1 in 5 South Australians experiences mental illness. While you’re thinking about who in your life that might be (a family member, a friend, a colleague), take a moment to consider that it’s hard enough to cope with a mental illness without being judged.
Stigma can be more difficult to deal with than mental illness
Stigma = stereotyping + prejudice + discrimination
One of the biggest obstacles for people experiencing or recovering from mental illness is confronting the attitudes of other people. Why should anyone face isolation and discrimination just for having an illness?
Stigma can bring about feelings of:
- loneliness, isolation and social exclusion
- stereotyping and derogatory labels
- misrepresentation in the media
- being treated differently than the rest of society, and
- discrimination in housing, employment or services.
How can we rethink mental illness?
As a community, we should all play a part in supporting people with mental illness. Social inclusion is an easy way to start. Everyone should make conscious efforts to reduce discrimination. The more hidden mental illness remains, the more people continue to believe that it is shameful and needs to be concealed.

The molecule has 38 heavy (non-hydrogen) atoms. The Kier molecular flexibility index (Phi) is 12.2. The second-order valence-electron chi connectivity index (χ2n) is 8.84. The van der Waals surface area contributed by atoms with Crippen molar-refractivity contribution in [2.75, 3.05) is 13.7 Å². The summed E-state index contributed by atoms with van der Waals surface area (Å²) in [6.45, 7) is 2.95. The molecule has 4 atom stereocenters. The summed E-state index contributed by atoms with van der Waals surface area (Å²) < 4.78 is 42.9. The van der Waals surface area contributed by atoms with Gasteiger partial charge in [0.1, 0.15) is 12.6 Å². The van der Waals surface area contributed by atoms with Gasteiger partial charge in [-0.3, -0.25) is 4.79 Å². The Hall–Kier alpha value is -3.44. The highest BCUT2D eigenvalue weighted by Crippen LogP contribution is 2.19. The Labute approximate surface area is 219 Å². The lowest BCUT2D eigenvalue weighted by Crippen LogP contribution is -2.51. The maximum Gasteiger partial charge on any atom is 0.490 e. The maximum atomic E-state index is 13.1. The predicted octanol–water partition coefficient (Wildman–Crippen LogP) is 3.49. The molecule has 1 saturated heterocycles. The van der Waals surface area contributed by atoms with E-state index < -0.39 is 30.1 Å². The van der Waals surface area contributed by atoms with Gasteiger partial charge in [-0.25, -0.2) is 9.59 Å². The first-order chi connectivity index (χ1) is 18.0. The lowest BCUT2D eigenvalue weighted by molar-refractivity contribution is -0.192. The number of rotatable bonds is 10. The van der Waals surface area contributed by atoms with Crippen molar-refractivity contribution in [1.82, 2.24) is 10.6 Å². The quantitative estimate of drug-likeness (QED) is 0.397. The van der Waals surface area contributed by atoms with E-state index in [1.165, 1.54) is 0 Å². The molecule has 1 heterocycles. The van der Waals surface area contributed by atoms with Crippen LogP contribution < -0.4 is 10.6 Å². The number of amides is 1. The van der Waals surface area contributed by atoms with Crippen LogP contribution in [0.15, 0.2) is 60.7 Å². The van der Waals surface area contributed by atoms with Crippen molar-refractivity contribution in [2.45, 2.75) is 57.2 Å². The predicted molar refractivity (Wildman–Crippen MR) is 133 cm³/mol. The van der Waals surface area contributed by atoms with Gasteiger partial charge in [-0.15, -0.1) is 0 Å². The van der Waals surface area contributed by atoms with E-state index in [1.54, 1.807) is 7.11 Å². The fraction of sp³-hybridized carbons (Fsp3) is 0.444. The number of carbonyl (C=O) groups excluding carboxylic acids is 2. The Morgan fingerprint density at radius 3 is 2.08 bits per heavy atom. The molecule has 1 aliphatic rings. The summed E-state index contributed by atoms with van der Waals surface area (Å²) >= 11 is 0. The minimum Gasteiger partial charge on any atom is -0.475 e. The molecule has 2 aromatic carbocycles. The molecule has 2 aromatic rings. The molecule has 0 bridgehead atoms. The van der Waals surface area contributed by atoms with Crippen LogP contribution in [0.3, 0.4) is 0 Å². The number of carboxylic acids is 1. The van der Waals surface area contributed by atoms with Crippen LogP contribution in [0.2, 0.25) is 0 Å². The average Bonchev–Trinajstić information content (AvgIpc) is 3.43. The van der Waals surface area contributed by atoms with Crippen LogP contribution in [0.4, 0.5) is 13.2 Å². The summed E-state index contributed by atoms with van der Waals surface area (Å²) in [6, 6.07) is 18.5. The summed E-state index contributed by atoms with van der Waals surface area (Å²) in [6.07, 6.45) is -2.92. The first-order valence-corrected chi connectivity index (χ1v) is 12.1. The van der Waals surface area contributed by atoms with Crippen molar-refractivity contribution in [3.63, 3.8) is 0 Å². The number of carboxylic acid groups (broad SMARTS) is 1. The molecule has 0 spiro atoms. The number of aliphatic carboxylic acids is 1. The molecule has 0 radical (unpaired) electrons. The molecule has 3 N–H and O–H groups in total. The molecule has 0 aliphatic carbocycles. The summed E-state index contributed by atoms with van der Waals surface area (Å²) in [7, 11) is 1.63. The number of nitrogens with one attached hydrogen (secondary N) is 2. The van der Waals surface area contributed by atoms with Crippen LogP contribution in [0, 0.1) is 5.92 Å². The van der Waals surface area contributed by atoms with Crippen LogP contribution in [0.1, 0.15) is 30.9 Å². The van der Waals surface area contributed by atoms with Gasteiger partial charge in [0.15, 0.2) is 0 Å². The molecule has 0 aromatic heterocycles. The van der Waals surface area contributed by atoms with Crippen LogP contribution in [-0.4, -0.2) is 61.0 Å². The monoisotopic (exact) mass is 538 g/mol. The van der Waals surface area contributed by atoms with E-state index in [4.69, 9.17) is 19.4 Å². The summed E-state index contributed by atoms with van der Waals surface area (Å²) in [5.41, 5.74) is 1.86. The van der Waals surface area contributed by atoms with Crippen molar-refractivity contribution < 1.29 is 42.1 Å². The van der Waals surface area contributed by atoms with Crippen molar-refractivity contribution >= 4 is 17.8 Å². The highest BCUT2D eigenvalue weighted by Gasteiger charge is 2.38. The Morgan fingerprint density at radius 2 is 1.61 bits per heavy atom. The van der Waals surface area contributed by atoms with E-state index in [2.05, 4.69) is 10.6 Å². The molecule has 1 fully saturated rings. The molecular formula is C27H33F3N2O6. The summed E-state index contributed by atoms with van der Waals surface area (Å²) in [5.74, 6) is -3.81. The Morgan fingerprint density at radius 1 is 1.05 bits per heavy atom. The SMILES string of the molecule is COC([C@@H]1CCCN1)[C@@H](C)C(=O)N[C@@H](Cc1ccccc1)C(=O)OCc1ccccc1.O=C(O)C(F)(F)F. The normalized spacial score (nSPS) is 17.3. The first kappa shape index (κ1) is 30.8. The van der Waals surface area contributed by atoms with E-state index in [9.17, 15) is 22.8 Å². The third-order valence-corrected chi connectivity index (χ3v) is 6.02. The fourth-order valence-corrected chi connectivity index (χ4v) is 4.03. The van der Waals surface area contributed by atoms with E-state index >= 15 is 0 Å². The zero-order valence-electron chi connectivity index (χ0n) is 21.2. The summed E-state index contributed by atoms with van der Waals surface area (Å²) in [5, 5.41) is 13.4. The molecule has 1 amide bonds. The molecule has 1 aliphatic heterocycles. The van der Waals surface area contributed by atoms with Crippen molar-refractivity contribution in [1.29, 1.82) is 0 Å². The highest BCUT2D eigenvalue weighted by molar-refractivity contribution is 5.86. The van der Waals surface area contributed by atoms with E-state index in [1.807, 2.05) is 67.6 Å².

Here are some simple ways to help you rethink mental illness:
- Learn and share the facts about mental health and illness
- Get to know people with personal experiences of mental illness
- Be kind and supportive when you see someone in distress
- Speak up when friends, family, colleagues or the media use language and/or misinformation that perpetuates false beliefs and negative stereotypes
- Offer the same support to people when they are unwell whether they have a physical or mental illness
- Don’t label or judge people by their illness
- Treat people with a mental illness with respect and dignity, as you would anyone else
- Talk openly of your own experience of mental illness.
Thanks to the Mental Health Commission of WA for information about stigma in mental illness.